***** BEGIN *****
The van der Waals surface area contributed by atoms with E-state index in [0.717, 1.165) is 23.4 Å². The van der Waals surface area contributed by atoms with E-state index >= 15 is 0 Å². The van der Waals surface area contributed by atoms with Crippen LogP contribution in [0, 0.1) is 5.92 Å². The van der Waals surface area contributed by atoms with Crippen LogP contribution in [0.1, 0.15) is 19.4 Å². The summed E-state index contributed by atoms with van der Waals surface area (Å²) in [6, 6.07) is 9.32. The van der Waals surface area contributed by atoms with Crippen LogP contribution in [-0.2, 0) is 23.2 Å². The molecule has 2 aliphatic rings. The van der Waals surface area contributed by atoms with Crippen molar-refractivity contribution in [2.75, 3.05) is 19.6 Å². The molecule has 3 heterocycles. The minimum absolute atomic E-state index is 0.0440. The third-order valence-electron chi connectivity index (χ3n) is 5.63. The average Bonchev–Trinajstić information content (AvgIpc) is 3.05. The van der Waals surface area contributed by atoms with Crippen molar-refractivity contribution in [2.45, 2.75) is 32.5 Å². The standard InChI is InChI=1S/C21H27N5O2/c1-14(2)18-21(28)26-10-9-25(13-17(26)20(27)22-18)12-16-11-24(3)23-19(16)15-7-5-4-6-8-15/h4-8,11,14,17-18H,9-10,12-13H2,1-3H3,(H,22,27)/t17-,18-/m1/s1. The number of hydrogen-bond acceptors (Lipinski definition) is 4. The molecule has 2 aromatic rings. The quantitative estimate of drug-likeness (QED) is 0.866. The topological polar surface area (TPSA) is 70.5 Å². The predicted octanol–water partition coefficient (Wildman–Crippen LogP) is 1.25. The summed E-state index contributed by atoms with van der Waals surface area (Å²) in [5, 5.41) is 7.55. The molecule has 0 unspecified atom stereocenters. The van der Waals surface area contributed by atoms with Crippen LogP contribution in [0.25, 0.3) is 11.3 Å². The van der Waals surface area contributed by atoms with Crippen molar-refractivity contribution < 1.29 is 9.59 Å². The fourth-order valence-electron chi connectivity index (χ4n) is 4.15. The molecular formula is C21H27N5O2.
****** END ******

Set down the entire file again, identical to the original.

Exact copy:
The van der Waals surface area contributed by atoms with E-state index in [0.717, 1.165) is 23.4 Å². The van der Waals surface area contributed by atoms with E-state index >= 15 is 0 Å². The van der Waals surface area contributed by atoms with Crippen LogP contribution in [0, 0.1) is 5.92 Å². The van der Waals surface area contributed by atoms with Crippen LogP contribution in [0.1, 0.15) is 19.4 Å². The summed E-state index contributed by atoms with van der Waals surface area (Å²) in [6, 6.07) is 9.32. The van der Waals surface area contributed by atoms with Crippen LogP contribution in [-0.2, 0) is 23.2 Å². The molecule has 2 aliphatic rings. The van der Waals surface area contributed by atoms with Crippen molar-refractivity contribution in [2.75, 3.05) is 19.6 Å². The molecule has 3 heterocycles. The minimum absolute atomic E-state index is 0.0440. The third-order valence-electron chi connectivity index (χ3n) is 5.63. The average Bonchev–Trinajstić information content (AvgIpc) is 3.05. The van der Waals surface area contributed by atoms with Crippen molar-refractivity contribution in [2.45, 2.75) is 32.5 Å². The standard InChI is InChI=1S/C21H27N5O2/c1-14(2)18-21(28)26-10-9-25(13-17(26)20(27)22-18)12-16-11-24(3)23-19(16)15-7-5-4-6-8-15/h4-8,11,14,17-18H,9-10,12-13H2,1-3H3,(H,22,27)/t17-,18-/m1/s1. The number of hydrogen-bond acceptors (Lipinski definition) is 4. The molecule has 2 aromatic rings. The quantitative estimate of drug-likeness (QED) is 0.866. The topological polar surface area (TPSA) is 70.5 Å². The predicted octanol–water partition coefficient (Wildman–Crippen LogP) is 1.25. The summed E-state index contributed by atoms with van der Waals surface area (Å²) in [5, 5.41) is 7.55. The molecule has 0 unspecified atom stereocenters. The van der Waals surface area contributed by atoms with Crippen LogP contribution in [0.25, 0.3) is 11.3 Å². The van der Waals surface area contributed by atoms with Crippen molar-refractivity contribution < 1.29 is 9.59 Å². The fourth-order valence-electron chi connectivity index (χ4n) is 4.15. The molecular formula is C21H27N5O2.